The purpose of this study was to compare the teaching process interaction behavior of teachers who planned for classes with those who did not plan. Senior physical education majors served as the teaching subjects for this study—six in the planning (experimental) group and six in the no-plan (control) group. Each teacher taught the same lesson content for a 15-minute episode. The planning group spent 1 hour before the lesson writing explicit plans, while the control group was given 2 minutes just before the lesson to gather their thoughts and be informed of the content to be covered. The behaviors of all teachers were observed by the Cheffers Adaptation of the Flanders’ Interaction Analysis System (CAFIAS). The results indicated significant differences in only two interaction categories: amount of directions given and the amount of silence. Both variables were better for the planning group.
Okseon Lee and Euichang Choi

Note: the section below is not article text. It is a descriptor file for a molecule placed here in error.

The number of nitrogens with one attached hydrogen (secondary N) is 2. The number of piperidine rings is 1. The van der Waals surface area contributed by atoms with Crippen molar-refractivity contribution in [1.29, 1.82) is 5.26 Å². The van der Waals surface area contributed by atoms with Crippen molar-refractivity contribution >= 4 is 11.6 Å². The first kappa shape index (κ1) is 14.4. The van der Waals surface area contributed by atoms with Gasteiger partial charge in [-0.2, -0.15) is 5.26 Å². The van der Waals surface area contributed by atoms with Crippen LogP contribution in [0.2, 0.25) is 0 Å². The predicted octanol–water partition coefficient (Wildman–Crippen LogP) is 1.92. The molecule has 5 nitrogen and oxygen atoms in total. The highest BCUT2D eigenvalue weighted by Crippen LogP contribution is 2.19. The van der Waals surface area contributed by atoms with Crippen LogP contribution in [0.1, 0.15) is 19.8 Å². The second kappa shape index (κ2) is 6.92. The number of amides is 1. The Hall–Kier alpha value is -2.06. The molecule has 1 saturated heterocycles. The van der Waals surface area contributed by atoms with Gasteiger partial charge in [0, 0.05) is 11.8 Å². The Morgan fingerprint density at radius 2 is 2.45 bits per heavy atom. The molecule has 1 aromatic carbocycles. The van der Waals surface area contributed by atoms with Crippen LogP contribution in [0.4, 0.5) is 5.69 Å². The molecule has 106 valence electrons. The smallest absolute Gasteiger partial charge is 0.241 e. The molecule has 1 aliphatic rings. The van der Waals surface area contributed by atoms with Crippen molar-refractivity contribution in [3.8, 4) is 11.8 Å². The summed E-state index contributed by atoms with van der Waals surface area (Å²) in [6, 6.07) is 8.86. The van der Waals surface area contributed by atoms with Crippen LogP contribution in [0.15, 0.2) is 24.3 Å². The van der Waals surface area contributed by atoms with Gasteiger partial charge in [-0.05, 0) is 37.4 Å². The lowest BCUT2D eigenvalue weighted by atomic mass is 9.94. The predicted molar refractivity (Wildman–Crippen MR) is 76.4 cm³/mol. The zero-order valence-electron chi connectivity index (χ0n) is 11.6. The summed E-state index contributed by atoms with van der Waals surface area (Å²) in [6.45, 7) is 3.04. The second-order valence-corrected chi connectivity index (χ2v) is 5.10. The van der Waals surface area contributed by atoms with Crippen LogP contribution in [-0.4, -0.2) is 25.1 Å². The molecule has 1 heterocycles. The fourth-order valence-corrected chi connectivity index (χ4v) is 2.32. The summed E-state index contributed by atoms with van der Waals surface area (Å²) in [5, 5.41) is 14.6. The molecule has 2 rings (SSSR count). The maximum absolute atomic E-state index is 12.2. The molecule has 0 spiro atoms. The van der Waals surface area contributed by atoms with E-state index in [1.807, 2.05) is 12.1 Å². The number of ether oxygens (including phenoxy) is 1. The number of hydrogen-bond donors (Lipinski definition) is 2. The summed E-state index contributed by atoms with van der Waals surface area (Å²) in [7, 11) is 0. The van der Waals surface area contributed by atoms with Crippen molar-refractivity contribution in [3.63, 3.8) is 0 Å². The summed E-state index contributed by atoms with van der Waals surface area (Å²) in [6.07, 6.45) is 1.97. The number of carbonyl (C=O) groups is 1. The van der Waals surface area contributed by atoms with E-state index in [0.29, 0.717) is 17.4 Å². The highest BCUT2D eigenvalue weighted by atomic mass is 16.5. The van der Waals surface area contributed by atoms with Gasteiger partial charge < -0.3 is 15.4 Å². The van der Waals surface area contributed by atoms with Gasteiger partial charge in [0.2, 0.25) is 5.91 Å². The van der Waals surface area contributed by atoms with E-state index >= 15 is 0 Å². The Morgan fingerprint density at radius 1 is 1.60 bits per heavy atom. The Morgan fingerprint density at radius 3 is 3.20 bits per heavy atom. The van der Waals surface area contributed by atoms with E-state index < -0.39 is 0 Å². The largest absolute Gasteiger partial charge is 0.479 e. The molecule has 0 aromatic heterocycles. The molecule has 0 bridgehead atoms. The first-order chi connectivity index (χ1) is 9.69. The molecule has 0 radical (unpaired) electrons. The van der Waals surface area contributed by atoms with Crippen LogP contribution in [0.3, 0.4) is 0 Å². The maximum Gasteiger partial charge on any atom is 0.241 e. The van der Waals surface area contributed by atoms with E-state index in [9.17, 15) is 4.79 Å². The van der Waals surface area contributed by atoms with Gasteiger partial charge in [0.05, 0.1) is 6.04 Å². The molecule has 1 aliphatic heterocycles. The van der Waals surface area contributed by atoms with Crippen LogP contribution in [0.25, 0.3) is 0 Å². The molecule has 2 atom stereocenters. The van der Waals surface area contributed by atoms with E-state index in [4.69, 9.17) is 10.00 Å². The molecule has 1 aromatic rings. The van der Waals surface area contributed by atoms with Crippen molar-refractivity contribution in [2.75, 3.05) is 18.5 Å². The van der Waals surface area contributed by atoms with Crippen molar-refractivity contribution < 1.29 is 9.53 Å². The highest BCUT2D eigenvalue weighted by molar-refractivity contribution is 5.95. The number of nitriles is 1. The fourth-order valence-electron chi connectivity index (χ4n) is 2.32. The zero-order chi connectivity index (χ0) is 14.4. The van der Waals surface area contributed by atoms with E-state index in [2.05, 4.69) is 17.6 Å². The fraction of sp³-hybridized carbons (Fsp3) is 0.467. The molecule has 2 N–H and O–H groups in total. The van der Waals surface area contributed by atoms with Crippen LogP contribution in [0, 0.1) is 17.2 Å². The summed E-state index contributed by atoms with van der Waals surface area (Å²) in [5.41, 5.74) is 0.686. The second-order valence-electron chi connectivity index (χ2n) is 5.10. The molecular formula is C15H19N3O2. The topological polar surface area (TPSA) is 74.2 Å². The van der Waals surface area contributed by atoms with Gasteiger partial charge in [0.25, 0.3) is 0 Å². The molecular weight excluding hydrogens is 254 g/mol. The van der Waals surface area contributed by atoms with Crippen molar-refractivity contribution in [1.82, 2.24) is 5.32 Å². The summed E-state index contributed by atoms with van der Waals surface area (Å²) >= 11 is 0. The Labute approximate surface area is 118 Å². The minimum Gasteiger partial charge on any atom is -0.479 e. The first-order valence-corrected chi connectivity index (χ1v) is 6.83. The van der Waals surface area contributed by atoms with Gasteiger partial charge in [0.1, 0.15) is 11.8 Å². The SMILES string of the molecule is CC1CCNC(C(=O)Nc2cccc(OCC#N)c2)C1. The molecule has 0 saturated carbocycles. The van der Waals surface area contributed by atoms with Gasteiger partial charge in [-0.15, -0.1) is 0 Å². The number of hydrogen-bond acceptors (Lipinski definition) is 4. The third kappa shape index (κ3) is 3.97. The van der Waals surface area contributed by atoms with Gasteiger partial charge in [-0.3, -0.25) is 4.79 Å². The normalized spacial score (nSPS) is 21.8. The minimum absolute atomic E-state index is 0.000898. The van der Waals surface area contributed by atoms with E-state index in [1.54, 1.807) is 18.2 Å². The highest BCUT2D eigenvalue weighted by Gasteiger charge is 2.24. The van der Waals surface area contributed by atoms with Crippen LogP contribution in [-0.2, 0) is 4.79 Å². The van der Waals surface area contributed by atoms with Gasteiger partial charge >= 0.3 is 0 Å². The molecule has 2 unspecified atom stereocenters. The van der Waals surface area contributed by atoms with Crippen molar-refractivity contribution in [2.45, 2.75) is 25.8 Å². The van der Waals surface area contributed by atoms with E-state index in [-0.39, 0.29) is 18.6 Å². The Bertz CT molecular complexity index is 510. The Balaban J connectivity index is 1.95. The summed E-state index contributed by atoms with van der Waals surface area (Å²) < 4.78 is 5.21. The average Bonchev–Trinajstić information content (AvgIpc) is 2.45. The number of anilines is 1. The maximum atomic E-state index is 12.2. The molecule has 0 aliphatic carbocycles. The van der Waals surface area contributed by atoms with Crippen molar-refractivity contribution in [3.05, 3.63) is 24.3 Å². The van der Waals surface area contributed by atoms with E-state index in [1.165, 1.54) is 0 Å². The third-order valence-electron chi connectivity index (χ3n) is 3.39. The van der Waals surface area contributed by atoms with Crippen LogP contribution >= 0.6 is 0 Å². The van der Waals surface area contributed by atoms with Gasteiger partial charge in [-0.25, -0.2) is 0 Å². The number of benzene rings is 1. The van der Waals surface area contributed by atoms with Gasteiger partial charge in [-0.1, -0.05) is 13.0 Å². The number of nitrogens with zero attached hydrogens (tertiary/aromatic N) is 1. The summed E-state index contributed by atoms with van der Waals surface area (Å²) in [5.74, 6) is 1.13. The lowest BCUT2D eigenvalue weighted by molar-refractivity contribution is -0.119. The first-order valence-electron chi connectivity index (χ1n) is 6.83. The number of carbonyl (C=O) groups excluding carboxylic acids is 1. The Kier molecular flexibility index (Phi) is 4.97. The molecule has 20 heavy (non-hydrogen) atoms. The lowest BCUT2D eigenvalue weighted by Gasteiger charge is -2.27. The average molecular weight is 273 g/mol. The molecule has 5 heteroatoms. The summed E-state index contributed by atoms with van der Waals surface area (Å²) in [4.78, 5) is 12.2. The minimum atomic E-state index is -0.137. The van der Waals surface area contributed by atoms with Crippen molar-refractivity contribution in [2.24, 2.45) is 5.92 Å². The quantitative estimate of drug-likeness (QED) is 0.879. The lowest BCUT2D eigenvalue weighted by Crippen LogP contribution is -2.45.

The purpose of this study was to examine the influence of a professional development (PD) program on teachers’ implementation of the Teaching Personal and Social Responsibility (TPSR) model, and to identify the characteristics of PD that influence teaching practice. The participants were six elementary school teachers and 12 students, and the data were collected from interviews with the teachers and students, observations, and teachers’ reflective journal entries. The findings revealed that PD enhanced the fidelity of implementation in terms of improving structural adherence, facilitating coherent instructional delivery, and making the students more active and responsible. The PD also helped the teachers to adapt the model by developing cultural differentiation strategies, modifying existing components, and extending the implementation of the TPSR through connection with other subjects or activities. The teachers found that the PD facilitated their implementation of TPSR by giving them common goals, empowering them as creators of knowledge, and providing a continuous and authentic learning experience.